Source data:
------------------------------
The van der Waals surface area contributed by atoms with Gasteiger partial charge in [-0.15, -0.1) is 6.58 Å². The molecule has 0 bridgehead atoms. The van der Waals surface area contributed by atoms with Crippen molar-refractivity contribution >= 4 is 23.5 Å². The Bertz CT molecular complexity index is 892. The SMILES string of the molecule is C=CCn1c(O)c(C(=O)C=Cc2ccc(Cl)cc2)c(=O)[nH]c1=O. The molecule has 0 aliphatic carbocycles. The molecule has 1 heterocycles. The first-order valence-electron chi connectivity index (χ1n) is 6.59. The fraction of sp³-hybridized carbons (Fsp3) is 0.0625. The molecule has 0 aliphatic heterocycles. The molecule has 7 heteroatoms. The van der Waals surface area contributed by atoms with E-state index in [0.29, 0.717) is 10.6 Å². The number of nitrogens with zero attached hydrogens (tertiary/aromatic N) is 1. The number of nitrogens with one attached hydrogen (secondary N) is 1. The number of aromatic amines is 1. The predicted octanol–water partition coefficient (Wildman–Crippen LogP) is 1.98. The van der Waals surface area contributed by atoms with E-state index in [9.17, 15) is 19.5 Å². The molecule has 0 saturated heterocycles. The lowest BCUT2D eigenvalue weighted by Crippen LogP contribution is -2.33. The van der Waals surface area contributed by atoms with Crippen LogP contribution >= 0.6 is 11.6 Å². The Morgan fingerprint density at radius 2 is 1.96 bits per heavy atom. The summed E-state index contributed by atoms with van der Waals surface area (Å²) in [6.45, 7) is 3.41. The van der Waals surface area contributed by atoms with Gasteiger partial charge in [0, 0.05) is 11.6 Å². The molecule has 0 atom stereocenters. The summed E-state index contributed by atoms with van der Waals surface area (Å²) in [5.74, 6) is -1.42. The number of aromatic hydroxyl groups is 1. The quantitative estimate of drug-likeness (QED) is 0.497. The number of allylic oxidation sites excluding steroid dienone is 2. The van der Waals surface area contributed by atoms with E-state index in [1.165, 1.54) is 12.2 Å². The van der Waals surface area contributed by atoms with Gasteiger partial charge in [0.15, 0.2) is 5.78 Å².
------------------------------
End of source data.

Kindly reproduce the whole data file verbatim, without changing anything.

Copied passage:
The van der Waals surface area contributed by atoms with Gasteiger partial charge in [-0.15, -0.1) is 6.58 Å². The molecule has 0 bridgehead atoms. The van der Waals surface area contributed by atoms with Crippen molar-refractivity contribution >= 4 is 23.5 Å². The Bertz CT molecular complexity index is 892. The SMILES string of the molecule is C=CCn1c(O)c(C(=O)C=Cc2ccc(Cl)cc2)c(=O)[nH]c1=O. The molecule has 0 aliphatic carbocycles. The molecule has 1 heterocycles. The first-order valence-electron chi connectivity index (χ1n) is 6.59. The fraction of sp³-hybridized carbons (Fsp3) is 0.0625. The molecule has 0 aliphatic heterocycles. The molecule has 7 heteroatoms. The van der Waals surface area contributed by atoms with E-state index in [0.29, 0.717) is 10.6 Å². The number of nitrogens with zero attached hydrogens (tertiary/aromatic N) is 1. The number of nitrogens with one attached hydrogen (secondary N) is 1. The number of aromatic amines is 1. The predicted octanol–water partition coefficient (Wildman–Crippen LogP) is 1.98. The van der Waals surface area contributed by atoms with E-state index in [9.17, 15) is 19.5 Å². The molecule has 0 saturated heterocycles. The lowest BCUT2D eigenvalue weighted by Crippen LogP contribution is -2.33. The van der Waals surface area contributed by atoms with Crippen LogP contribution >= 0.6 is 11.6 Å². The Morgan fingerprint density at radius 2 is 1.96 bits per heavy atom. The summed E-state index contributed by atoms with van der Waals surface area (Å²) in [6.45, 7) is 3.41. The van der Waals surface area contributed by atoms with Gasteiger partial charge in [0, 0.05) is 11.6 Å². The molecule has 0 atom stereocenters. The summed E-state index contributed by atoms with van der Waals surface area (Å²) in [5.74, 6) is -1.42. The number of aromatic hydroxyl groups is 1. The quantitative estimate of drug-likeness (QED) is 0.497. The number of allylic oxidation sites excluding steroid dienone is 2. The van der Waals surface area contributed by atoms with E-state index in [1.165, 1.54) is 12.2 Å². The van der Waals surface area contributed by atoms with Gasteiger partial charge in [0.15, 0.2) is 5.78 Å².